October 21, 2019

Partial trade deal is an option for China

LQDFX Forex news Blog Partial trade deal is an option for China

China remained open to signing a partial trade deal with the United States despite being put on the tech blacklist. Currencies linked with greater investor risk appetite jumped.

The U.S. government has widened its trade blacklist to include some of China’s top artificial intelligence start-ups. This move was made to punish Beijing for its treatment of mostly Muslim minorities. The US is hitting back against Chinese entities allegedly involved in facilitating human rights abuses in camps in China’s Xinjiang region.

The blacklist targets 20 Chinese public security bureaus and eight companies. The action bars the firms from buying components from U.S. companies without U.S. government approval. U.S. officials said the action was not tied to this week’s resumption of trade talks with China. But it signals no let-up in Donald Trump’s hard-line stance as the world’s two biggest economies seek to end their 15-month trade war.

China said the United States should stop interfering in its affairs. It will continue to take firm and resolute measures to protect its sovereign security according to a Chinese official.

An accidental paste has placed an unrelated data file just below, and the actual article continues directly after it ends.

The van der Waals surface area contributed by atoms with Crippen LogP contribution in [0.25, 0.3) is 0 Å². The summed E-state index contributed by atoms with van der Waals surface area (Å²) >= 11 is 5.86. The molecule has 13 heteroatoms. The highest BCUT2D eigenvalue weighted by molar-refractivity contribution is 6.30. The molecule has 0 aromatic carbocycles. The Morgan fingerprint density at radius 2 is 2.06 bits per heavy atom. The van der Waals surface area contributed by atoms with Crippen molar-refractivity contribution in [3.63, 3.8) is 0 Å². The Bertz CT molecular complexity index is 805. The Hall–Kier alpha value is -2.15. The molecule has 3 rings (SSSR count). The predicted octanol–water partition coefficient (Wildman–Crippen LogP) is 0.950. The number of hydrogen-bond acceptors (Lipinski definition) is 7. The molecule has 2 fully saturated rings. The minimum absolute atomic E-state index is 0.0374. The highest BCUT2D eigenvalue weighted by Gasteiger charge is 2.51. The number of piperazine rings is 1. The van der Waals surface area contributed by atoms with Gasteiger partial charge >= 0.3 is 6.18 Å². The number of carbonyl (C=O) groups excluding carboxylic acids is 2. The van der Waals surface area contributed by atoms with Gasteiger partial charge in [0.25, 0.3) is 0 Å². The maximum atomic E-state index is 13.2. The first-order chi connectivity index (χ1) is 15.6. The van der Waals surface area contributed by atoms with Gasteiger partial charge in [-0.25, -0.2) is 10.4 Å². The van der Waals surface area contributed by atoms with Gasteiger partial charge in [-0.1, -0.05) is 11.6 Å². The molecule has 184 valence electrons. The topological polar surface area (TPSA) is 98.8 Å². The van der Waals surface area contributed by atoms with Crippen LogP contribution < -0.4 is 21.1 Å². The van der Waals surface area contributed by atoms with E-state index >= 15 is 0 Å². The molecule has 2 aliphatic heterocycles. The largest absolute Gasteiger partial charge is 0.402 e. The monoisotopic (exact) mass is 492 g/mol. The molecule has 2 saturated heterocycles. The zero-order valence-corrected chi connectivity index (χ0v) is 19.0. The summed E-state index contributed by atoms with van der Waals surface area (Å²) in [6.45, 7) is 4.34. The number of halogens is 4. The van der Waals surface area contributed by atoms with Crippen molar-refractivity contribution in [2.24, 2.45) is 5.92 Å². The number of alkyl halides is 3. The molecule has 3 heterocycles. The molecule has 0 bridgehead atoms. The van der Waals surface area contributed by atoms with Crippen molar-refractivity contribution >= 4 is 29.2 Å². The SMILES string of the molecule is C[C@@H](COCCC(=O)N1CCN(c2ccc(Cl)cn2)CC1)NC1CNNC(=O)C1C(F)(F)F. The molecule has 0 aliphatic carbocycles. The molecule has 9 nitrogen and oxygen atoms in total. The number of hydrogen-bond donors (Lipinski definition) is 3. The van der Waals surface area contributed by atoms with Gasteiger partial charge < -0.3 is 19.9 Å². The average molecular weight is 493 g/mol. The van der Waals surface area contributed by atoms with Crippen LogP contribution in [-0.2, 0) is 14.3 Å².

In August, the Trump administration also released an interim rule banning federal purchases of telecommunications equipment from five Chinese companies, including Huawei. Huawei has repeatedly denied it is controlled by the Chinese government, military or intelligence services. The Chinese tech company has filed a lawsuit against the U.S. government’s restrictions.

Deputy-level meetings between U.S. and Chinese trade negotiators began in Washington on Monday, with little immediate signs of progress.

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Forex – Partial trade deal is an option for China

Markets also took into account remarks by Federal Reserve Chairman that he was open to further interest rate cuts and bond purchases.

The dollar fell on Wednesday. The index that tracks the dollar against a basket of six other currencies was down 0.1% at 99.007.

The Australian, a global risk barometer, was last up 0.3% at $0.6744 and the New Zealand dollar rose 0.4% to $0.6319.

The euro was up 0.3% at $1.09785 as the dollar weakened. The euro was a sell against the dollar, though, since it was likely to maintain its status as a safe-haven currency.

The pound was slightly higher, though not far from the one-month low it reached the day before. Sterling was up 0.2% at $1.2237 and flat against the euro at 89.78 pence.

Oil prices extended declines as U.S. visa restrictions on Chinese officials. Also, the addition of more Chinese companies to a U.S. trade blacklist weighed on already slim hopes that Washington and Beijing could reach a truce at trade negotiations this week.

Gold prices on Wednesday held on to the previous session’s gains. Spot gold rose 0.4% to $1,510.50 per ounce as of 0723 GMT. Fading hopes for progress in U.S.-China trade talks hit risk appetite

PLEASE NOTE The information above is not investment advice.

Sources: Reuters, Investing, CNN money

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